[FOUNTAIN]A beautiful mind

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[FOUNTAIN]A beautiful mind

Six years ago, I had the honor of catching a glimpse of the famed physicist Stephen Hawking at Cambridge University in England. A frail, almost crumbling man, Mr. Hawking was in his wheelchair, navigating his way through the campus. As college students on bicycles sped by this celebrated figure, I was left wondering if Mr. Hawking's ailing body might not fall out of his wheelchair at any moment.

It was 1962 when amyotrophic lateral sclerosis, or Lou Gehrig's disease, a neuromuscular disorder that progressively weakens muscle control, struck Mr. Hawking at age 20. He had just graduated from Oxford and was preparing himself to enter Cambridge to continue his studies. One day Mr. Hawking began to realize that he had trouble performing simple tasks such as tying his shoelaces. Suddenly he realized he only had a few years left to live, perhaps five at the most. Who would have guessed, by beating all the odds, that this once doomed young student would see his 60th birthday. Last Tuesday was the day that the-then young Mr. Hawking thought he might never live long enough to see. On Friday, at Cambridge, a symposium is scheduled to celebrate his 60th.

Needless to say, Mr. Hawking will be at the center of this event, talking about the most intoxicating subject that has long fascinated him and much of mankind: endless space.

The various marks that he has left in the modern history of physics are enough to blow away most like-minded peers and certainly enough to make most normal heads spin. Mr. Hawking's thoughts have been spread through his best-seller "A Brief History of Time." Published in 1988 and translated into 40 languages, the book has sold more than 10 million copies. He helped enlighten the public about concepts such as the "Big Bang Theory," which explains the birth of the universe, and the "black hole," a void in space. No wonder colleagues call him a "missionary of physics."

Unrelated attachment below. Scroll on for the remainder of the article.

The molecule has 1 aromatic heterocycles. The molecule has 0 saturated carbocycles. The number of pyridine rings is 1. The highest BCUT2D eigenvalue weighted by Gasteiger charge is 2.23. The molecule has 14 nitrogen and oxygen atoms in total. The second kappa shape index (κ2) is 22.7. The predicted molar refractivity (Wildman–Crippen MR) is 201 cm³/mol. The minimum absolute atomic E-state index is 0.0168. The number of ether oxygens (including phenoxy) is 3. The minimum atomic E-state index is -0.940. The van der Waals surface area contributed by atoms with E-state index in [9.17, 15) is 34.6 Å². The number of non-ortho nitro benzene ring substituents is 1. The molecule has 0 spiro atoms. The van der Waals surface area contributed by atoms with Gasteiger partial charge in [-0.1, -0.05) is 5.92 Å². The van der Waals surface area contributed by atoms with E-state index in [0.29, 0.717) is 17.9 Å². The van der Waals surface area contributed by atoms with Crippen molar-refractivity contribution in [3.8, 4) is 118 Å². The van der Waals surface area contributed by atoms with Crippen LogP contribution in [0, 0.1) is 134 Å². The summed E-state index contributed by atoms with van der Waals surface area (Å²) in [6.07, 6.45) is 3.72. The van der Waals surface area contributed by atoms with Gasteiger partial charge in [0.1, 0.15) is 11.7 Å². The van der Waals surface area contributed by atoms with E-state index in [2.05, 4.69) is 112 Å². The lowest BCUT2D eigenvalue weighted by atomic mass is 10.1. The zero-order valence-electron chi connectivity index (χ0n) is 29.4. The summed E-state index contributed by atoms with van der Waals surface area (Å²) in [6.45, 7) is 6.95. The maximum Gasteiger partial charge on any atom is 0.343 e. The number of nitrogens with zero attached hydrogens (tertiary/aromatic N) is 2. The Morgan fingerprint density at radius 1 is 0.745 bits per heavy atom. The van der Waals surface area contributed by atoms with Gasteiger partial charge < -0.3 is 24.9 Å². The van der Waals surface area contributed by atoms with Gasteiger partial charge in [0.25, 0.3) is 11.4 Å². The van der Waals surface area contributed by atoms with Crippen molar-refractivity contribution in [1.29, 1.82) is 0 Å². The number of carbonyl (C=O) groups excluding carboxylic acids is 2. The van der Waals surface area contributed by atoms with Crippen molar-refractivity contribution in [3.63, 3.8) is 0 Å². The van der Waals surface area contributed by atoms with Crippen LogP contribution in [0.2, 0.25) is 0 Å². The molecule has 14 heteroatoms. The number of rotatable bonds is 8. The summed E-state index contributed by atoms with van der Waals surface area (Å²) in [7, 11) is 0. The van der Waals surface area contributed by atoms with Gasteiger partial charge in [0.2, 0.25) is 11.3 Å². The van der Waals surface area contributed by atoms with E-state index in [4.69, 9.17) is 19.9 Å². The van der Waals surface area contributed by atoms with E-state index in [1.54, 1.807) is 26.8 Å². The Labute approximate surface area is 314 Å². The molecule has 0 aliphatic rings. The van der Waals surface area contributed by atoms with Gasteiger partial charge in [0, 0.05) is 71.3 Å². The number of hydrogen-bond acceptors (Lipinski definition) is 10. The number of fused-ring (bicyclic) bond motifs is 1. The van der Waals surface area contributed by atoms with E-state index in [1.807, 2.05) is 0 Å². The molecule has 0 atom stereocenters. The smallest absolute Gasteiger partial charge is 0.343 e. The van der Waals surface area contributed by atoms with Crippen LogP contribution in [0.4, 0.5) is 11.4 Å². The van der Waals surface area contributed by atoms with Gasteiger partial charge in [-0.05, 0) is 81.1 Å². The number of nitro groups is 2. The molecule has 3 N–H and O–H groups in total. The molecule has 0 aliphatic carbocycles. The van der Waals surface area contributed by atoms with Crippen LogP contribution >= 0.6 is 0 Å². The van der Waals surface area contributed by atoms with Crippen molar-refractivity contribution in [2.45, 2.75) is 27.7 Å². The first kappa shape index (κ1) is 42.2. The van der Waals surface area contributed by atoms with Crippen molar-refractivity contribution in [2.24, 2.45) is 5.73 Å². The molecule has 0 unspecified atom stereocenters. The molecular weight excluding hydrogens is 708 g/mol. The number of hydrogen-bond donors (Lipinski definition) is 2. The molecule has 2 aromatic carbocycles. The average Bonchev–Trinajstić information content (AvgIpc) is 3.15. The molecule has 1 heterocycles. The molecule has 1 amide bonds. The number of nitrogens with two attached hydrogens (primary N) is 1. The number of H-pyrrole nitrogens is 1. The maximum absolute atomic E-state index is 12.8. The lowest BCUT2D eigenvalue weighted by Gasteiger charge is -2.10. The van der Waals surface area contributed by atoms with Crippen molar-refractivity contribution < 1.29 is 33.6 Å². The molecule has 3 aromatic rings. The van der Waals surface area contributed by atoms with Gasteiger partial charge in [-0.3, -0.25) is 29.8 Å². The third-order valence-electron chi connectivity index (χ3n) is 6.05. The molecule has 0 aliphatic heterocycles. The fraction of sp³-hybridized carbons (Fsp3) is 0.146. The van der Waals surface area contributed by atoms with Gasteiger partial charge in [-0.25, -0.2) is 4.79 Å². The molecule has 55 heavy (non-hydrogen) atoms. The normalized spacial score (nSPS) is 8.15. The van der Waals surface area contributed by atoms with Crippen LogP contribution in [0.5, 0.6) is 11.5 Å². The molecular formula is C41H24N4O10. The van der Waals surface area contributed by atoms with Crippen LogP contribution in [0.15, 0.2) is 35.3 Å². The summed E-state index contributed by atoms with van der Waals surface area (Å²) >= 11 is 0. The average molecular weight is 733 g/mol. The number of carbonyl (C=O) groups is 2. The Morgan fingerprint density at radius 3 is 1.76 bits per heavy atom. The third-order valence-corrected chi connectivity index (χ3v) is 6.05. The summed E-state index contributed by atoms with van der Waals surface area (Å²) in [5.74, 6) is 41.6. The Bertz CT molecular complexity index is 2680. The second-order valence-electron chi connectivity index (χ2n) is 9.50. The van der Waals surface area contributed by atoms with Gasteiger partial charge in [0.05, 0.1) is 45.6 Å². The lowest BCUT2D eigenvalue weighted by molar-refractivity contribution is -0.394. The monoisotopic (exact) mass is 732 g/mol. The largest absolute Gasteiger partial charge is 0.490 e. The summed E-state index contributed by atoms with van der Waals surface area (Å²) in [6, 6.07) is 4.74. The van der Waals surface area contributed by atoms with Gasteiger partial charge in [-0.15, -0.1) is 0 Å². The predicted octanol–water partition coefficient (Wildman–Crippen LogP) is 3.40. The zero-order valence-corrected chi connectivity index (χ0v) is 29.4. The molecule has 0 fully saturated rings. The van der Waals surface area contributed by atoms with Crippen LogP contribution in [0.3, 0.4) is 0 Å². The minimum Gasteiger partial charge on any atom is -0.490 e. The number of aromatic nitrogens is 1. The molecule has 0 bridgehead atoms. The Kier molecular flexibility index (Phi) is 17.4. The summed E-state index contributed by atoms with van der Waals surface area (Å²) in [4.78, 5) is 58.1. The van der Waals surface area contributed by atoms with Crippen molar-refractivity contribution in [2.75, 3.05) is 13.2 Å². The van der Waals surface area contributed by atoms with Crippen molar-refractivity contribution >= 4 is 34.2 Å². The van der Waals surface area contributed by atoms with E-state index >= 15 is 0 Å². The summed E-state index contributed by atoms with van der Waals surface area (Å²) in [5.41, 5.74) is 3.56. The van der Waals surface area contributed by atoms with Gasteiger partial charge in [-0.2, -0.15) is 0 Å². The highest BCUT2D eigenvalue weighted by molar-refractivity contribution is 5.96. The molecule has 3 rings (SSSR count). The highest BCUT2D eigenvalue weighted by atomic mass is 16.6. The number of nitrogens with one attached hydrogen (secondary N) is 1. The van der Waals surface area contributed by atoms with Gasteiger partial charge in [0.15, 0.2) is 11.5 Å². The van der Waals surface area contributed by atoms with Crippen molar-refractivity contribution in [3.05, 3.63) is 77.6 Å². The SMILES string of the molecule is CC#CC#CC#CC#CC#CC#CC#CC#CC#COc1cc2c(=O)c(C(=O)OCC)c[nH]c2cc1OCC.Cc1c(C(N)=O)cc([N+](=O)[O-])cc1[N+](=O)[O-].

He has not only educated the common crowd, but he has gone a little further: He consolidated the existing general theory of relativity and quantum mechanics theory - two inconsistent theories - to give birth to quantum gravity.

Though a fatal disease has crippled his body, Mr. Hawking likes to make light of his physical situation. He says that he has more time to concentrate on his work rather than to waste time on jogging or golf.

While the rest of the world views him as the brightest mind after Einstein, Mr. Hawking says his greatest achievement in life is this: "I am alive."

The writer is a deputy cultural news editor of the JoongAng Ilbo.

by Oh Byong-sang

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